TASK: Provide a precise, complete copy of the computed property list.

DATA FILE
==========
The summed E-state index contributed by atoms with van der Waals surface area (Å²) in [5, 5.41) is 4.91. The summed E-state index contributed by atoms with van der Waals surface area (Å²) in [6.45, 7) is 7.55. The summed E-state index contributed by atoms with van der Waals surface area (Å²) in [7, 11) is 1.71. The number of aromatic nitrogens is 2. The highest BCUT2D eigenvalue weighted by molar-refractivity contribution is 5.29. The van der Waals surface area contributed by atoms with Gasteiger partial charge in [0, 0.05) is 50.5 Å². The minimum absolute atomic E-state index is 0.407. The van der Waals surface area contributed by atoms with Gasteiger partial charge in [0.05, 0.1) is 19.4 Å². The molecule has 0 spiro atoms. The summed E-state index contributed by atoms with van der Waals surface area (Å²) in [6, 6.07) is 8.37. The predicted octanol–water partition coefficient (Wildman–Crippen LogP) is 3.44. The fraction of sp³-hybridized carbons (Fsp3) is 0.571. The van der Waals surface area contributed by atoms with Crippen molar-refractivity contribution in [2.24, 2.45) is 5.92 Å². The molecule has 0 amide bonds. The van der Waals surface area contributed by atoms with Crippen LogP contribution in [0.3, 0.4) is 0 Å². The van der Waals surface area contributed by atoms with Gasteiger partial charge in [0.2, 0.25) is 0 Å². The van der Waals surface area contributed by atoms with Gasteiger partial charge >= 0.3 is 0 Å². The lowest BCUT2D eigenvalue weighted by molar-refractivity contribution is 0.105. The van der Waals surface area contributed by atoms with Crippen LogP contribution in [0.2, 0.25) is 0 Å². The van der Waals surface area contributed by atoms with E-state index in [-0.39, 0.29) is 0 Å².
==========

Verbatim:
The summed E-state index contributed by atoms with van der Waals surface area (Å²) in [5, 5.41) is 4.91. The summed E-state index contributed by atoms with van der Waals surface area (Å²) in [6.45, 7) is 7.55. The summed E-state index contributed by atoms with van der Waals surface area (Å²) in [7, 11) is 1.71. The number of aromatic nitrogens is 2. The highest BCUT2D eigenvalue weighted by molar-refractivity contribution is 5.29. The van der Waals surface area contributed by atoms with Gasteiger partial charge in [0, 0.05) is 50.5 Å². The minimum absolute atomic E-state index is 0.407. The van der Waals surface area contributed by atoms with Gasteiger partial charge in [0.05, 0.1) is 19.4 Å². The molecule has 0 spiro atoms. The summed E-state index contributed by atoms with van der Waals surface area (Å²) in [6, 6.07) is 8.37. The predicted octanol–water partition coefficient (Wildman–Crippen LogP) is 3.44. The fraction of sp³-hybridized carbons (Fsp3) is 0.571. The van der Waals surface area contributed by atoms with Crippen molar-refractivity contribution in [2.24, 2.45) is 5.92 Å². The molecule has 0 amide bonds. The van der Waals surface area contributed by atoms with Crippen LogP contribution in [0.3, 0.4) is 0 Å². The van der Waals surface area contributed by atoms with Gasteiger partial charge in [0.2, 0.25) is 0 Å². The van der Waals surface area contributed by atoms with Gasteiger partial charge >= 0.3 is 0 Å². The lowest BCUT2D eigenvalue weighted by molar-refractivity contribution is 0.105. The van der Waals surface area contributed by atoms with Crippen LogP contribution in [0.2, 0.25) is 0 Å². The van der Waals surface area contributed by atoms with E-state index in [-0.39, 0.29) is 0 Å².